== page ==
Tall fences make great neighbors.
I find this saying to be very true, unless there is a barking dog on the other side of the tall fence.
Fences are a necessity for keeping your dog safe. It keeps them out of the street, away from people and dogs walking in the neighborhood, and gives you some peace of mind knowing you can open the back door and they go out to a safe space to play or potty.
Most of us have neighbors that also have dogs and enjoy the same luxury of having a fenced in area to let their dogs have some freedom.
Does your dog get his “exercise” running this tall fence with the neighbor’s dog? Does he whine at the door to go out and bark and run up and down the fence over and over again? Do you think, “Great Fido is getting his exercise for the day!”
What if I told you this creates most of the behavior problems I see?
Running the fence line is not a healthy activity for any dog to be participating in. Why? Lets take a look at it from the dogs perspective! At first your dog goes to the fence to say hello to the neighbor’s dog, then they get excited and start bouncing up and down the fence trying to interact in normal doggy fashion. This would look like some butt sniffing, some play bows, and a rousing game of tag where each dog could chase and be chased alternatively. Now the fence is in the way. Dogs communicate primarily by body language and visual cues, so if they don’t have a clear way to communicate things get very frustrating very quickly.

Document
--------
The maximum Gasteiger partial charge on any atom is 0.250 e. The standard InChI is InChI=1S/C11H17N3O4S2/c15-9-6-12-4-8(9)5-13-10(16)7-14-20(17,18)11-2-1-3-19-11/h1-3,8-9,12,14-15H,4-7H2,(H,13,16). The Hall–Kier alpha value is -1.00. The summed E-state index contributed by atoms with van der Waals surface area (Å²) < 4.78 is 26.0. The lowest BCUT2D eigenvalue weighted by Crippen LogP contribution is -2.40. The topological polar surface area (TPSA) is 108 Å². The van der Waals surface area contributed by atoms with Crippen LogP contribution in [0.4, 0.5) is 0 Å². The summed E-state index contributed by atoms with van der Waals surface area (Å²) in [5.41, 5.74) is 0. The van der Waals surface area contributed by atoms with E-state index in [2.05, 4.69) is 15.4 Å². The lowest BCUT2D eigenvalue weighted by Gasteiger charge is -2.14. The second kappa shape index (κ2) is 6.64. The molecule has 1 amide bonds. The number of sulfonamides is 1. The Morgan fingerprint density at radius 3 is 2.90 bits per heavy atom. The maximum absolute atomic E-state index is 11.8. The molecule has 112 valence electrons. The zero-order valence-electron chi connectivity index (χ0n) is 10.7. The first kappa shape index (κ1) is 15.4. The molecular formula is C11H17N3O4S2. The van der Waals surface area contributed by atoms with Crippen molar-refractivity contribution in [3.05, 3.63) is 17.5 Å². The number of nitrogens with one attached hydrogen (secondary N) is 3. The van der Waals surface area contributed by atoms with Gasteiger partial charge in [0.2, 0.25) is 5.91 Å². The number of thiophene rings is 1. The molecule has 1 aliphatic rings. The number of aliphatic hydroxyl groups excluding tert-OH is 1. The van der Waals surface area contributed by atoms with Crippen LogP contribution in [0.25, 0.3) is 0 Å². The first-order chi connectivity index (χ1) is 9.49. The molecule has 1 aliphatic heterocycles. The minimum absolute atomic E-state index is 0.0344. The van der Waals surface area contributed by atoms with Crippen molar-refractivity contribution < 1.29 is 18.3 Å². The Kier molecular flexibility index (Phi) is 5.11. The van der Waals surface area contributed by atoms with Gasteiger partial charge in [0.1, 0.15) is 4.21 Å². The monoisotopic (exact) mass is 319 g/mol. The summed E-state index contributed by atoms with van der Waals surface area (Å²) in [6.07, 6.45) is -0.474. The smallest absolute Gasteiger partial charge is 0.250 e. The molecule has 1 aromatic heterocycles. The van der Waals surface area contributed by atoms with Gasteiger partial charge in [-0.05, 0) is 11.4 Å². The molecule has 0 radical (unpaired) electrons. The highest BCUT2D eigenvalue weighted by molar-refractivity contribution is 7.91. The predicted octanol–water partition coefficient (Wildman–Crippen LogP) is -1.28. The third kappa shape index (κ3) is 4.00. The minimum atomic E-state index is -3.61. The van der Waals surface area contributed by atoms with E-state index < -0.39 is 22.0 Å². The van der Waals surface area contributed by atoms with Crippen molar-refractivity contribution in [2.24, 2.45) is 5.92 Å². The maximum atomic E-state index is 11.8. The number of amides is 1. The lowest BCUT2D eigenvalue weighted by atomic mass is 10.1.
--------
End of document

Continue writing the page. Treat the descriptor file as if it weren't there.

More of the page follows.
Take a quick trip back in time with me to the very first cordless phones. (yes, I am old enough to remember corded phones!) They were big and clunky and if the antenna was not all the way out you couldn’t really understand the person on the other end. Imagine if that was every interaction you had with people. Only getting part of the conversation and really struggling with understanding what you could hear. So frustrating!
(skip this if you are not super nerdy like me!) When you are frustrated, your brain releases chemicals that respond to that stress (cortisol). Cortisol puts your body in a fight or flight scenario and it takes a long time to get rid of that chemical. If your dog is frustrated about the dog next door every time he goes outside, he is building up a store of cortisol which is keeping him on edge and amped up. Symptoms of increased cortisol levels can be seen as the inability to settle down, excessive barking, lack of sleep, and my most common scenario, redirected aggression to a housemate or person in the way of the barking and running the fence.
What does this mean for you?
First, don’t let your dog fence fight with the neighbor’s dog. If you do have an issue with your dog fence fighting, then add some management to your routine. Come up with a signal system for your neighbor, letting them know when your dog is out and have them do the same to keep your dog from practicing behaviors that you don’t like. Leash walk your dog outside and reward them for paying attention to you instead of the fence. Work on a really solid recall so you can call your dog away from the fence if the other dog starts barking.
This is not one of those behaviors that will magically disappear overnight. It takes some commitment and training to get your dog to a better mental state in these situations. If you find yourself struggling with what to do next, contact a local professional to help get you on the right track. Of course, if you are in the Hampton Roads area, I am happy to help! Visit my website www.thefreckledpaw.com to schedule a consultation appointment.